Aug

17

2012

Tullian Tchividjian|9:26 am CT

The Good News

I love the way Sean Norris of South Side Anglican Church in Pittsburgh describes what the gospel is on their church website.

The “good news” of Christianity begins by describing the way things are. There is much beauty and joy in our lives, but there is also pain, loss, dissatisfaction, and trauma. We wish we didn’t war with each other, but we do. No one wants to become an addict, but we do. No one wants their marriage to end in divorce, but it happens. We are not as free as we think. We are unable to fix ourselves, our family, or our world. Are we left alone?

“But God, being rich in mercy, because of the great love with which he loved us, even when we were dead in our trespasses, made us alive together with Christ— by grace you have been saved” (Ephesians 2:5).

The Gospel—literally the “good news”—is that God has descended into the depths of our failure, even into hell itself to rescue us. “But now in Christ Jesus you who once were far off have been brought near by the blood of Christ” (Ephesians 2:13). In Jesus, God himself took the consequences of our ignorance, our selfishness, our cowardice, and ultimately our rejection of him. Jesus alone reveals that God is not an angry judge but a loving father gathering his hurting children to himself to heal, to forgive, to redeem.

We are reconciled to God by faith through grace alone. As a result, we believe that the gospel is the same for all people, Christian and non alike. Only God’s grace unleashes freedom—the kind of freedom to accept, to forgive, to walk in love, to live boldly. “It is for freedom Christ has set us free” (Galatians 5:1). God’s forgiveness means that we are motivated by love instead of fear. The fruit of that freedom of the Gospel is a spontaneous, creative, and compassionate life.

We believe that the very thing that makes a Christian—namely, the Gospel—is the same thing that grows a Christian.

I’m grateful for Sean and his gospel witness. If you live anywhere near Pittsburgh, I recommend that you visit Sean’s young church plant.

12 Comments

  1. THE QUESTION `WHAT IS THAT GOOD?’ (Eccl)
    This is exactly what Koheleth pronounced (1:8). What is the eye for but for `seeing’? yet it is not satisfied thereby. If a man love silver will he not be satisfied with it? No. It is a weary business, this seeking satisfaction from a world marked with corruption. Ecclesiastes utters truth at every step. All his findings point in the same direction. Vanity is written over all by reason of death. THE good is the LIFE to come. Satisfaction cannot be found here. `I shall be SATISFIED when I awake with Thy likeness’ is as much the burden of Koheleth as of the Psalmist.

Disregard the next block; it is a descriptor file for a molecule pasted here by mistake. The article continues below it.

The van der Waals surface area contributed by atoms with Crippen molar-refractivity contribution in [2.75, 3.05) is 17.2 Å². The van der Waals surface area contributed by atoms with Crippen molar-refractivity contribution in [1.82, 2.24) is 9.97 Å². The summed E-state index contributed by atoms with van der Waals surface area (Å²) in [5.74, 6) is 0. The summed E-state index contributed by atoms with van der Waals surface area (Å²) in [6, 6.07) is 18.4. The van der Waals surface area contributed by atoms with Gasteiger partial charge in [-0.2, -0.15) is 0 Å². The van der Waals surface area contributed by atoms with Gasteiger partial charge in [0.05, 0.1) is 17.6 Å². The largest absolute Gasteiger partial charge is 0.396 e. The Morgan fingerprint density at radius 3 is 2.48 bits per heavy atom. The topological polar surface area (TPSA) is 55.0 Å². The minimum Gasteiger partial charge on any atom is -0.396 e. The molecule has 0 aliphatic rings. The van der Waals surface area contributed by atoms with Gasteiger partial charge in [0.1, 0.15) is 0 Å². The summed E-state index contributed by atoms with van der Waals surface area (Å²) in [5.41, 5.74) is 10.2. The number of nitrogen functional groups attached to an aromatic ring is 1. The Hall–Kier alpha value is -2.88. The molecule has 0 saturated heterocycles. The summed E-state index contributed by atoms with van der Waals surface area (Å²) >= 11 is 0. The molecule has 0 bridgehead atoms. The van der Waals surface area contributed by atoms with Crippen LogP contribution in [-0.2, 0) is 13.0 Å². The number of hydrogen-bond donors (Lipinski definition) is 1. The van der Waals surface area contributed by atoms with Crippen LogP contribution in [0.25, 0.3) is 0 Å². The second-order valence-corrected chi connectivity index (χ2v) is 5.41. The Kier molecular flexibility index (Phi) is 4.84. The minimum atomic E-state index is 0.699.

In chapter 6:1,2 the writer reverts to a phase of experience already touched upon in 2:24-26.`There is an evil which I have seen under the sun, and it is common among men (or heavy upon men R.V.): A man to whom God hath given riches, wealth, and honour, so that he wanteth nothing for his soul of all that he desireth, yet God giveth him not power to eat thereof, but a stranger eateth it: this is vanity, and it is an evil disease’. A book not in high esteem among the `orthodox’, but a book which being given by inspiration of God is not only `profitable’ but to those who have been granted the eye of faith, a book calculated to shed great light upon the tangled pathway of the believer, who, while `in this
    tabernacle’, must of necessity have continual contact with things `under the sun’, even though his hope and calling place him in Christ `far above all’. And this also was a conclusion in Tullian’s rendering. Jesus himself made it quite clear multiple times mentioning one of many seek not the things of this world. Eccl sets the standard and like Tullian and the writer of Eccl makes (it can’t be found) “Under The Sun” That is LIFE. But all to often we here and see what Tullian says here ” We wish we didn’t war with each other, but we do. No one wants to become an addict, but we do. No one wants their marriage to end in divorce, but it happens. Vanity all Vanity because of those many Christians still don’t get what Tullian taught and what the book of Eccl reveals. There may have been a lot of itching ears over that series but I don’t think many were scratched.

  2. Nevertheless Ecclesiastes is in advance of many of his self-appointed teachers. `Better is the sight of the eyes
    than the wandering of the desire (soul)’ (6:9) – for seek as he will and where he will man will never escape the curse
    of vanity except by Him Who is the true and living way. Both Ecclesiastes and Christ say `a living WAY’. `A living
    WAGE’ is a poor substitute if taken alone. `This also is vanity and vexation of spirit’.